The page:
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Sex. Celebrity. Politics. With Teeth

Gwen Stefani Says She’s Japanese in Interview With Asian American Journalist

Her PR team told Allure's senior editor Jesa Marie Calaor that Calaor had misunderstood Stefani, but they did not clarify what Stefani supposedly meant.

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There is, excuse me, no doubt in Gwen Stefani’s mind that she is Japanese. “What,” you might ask, as you look at an Italian American woman with bleached blonde hair. But in a bizarre interview with Allure senior editor Jesa Marie Calaor, who is Asian American, Stefani repeated a number of times that she is indeed Japanese. Gwen, how about you...don’t speak! (I’m sorry.)

Calaor set out to interview Stefani about her new vegan beauty line, GXVE, and asked The Voice judge about her former, wildly popular fragrance line Harajuku Lovers. What had Stefani learned from that line, which won the Fragrance Foundation’s Fragrance of the Year Award in 2009 and helped contribute to her brand’s $1 billion in sales? And what had she learned, if anything, from the backlash against her and the brand for its cultural appropriation? Of the latter, very little, it turns out.

“My God, I’m Japanese and I didn’t know it,” Stefani says, retelling a revelation she had while visiting Japan for the first time. “I am you know,” she reiterated. Stefani, for the record, grew up in Fullerton, California, with an Irish American mother and Italian American father. She is not Japanese. Her father worked for Yamaha and traveled often to Japan. She did not visit the country until she was an adult, but tells Calaor that her father’s visits constituted her “Japanese influence.” Stefani is pretty keen on claiming other’s experiences as her own.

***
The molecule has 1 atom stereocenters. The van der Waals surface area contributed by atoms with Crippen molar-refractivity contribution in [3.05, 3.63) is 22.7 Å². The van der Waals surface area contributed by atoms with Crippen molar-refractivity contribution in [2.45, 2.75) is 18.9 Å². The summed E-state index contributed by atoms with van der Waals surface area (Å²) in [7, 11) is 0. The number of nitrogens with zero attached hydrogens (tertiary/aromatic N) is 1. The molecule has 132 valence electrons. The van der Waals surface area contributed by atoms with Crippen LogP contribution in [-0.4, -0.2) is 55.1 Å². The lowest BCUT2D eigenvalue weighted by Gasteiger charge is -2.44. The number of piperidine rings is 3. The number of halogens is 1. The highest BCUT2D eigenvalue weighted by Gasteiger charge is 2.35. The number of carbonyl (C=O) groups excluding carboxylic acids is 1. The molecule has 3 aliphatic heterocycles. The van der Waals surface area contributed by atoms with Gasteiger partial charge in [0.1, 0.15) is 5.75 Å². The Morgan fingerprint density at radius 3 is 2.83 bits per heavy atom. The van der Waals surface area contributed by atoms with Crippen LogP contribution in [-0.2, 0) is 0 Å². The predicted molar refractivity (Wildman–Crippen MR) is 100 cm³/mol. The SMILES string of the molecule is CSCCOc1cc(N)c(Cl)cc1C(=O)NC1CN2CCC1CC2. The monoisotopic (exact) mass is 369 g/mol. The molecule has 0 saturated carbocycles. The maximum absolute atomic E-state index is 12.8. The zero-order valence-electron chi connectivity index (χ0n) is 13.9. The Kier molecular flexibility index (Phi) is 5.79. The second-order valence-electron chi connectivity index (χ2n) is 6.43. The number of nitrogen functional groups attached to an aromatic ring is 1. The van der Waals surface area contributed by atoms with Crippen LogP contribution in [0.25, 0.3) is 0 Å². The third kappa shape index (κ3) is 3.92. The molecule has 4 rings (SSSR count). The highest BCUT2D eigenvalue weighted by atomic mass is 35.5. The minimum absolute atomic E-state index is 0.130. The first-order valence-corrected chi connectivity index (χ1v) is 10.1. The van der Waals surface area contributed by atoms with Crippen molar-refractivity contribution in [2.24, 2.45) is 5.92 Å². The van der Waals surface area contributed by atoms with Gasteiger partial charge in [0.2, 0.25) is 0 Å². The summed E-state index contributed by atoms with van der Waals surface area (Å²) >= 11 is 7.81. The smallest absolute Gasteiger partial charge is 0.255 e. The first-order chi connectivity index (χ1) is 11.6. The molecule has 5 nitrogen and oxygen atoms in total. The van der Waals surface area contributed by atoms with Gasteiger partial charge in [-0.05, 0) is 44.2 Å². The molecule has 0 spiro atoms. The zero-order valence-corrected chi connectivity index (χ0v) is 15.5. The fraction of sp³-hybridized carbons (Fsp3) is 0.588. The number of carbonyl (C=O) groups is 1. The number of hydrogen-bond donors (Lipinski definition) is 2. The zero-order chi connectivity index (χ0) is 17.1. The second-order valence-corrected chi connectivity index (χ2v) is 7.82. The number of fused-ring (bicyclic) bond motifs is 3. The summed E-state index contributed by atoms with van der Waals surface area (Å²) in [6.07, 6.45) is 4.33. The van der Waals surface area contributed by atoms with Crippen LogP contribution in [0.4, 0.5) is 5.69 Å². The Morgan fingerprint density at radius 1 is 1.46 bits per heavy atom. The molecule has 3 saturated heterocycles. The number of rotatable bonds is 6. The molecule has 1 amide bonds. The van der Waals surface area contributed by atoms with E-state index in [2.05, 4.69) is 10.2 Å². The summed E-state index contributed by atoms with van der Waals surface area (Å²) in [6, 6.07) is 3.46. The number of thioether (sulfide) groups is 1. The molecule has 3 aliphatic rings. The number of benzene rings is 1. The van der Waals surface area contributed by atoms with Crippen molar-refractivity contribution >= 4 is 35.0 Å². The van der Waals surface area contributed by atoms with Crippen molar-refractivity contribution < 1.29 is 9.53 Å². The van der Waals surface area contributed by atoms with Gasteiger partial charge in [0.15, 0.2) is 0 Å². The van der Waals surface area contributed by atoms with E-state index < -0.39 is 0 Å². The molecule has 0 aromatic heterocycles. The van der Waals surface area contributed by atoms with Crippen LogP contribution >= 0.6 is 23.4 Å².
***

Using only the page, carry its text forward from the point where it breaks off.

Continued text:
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Calaor tries to give Stefani numerous opportunities to clarify her assertion. “Maybe she misspoke? Again and again?” Calaor wonders. (Allure’s social media associate, who was present for the interview and is Asian and Latina, was similarly perplexed.) But Stefani was clear: She is Japanese. “Stefani told me she identifies not just with Japan’s culture, but also with the Hispanic and Latinx communities of Anaheim, California, where she grew up,” Calaor writes.

Stefani’s attempt to explain what she meant is that she is a “super fan” and that it “should be okay to be inspired by other cultures because if we’re not allowed then that’s dividing people, right?” Of course it’s completely OK to be a super fan of something, but not being able to discern the difference between being a fan and being the thing you’re a fan of is concerning—especially if you’re making many millions of dollars by “being a fan.”

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While Stefani has donated to Japanese charities in the past, Calaor points out her notable silence regarding the recent uptick in hate crimes against Asian Americans. “I envy anyone who can claim to be part of this vibrant, creative community but avoid the part of the narrative that can be painful or scary,” Calaor writes. That is, of course, one of the more damaging aspects of cultural appropriation: taking what’s fun and hip and celebratory, only to discard the difficulties or disadvantages of a particular identity or community.

When Calaor reached out to Stefani’s PR team to ask some follow-ups, they remained mum. They did tell her, however, that she had misunderstood Stefani. How then would Stefani like to be understood? Calaor asked. They declined to elucidate.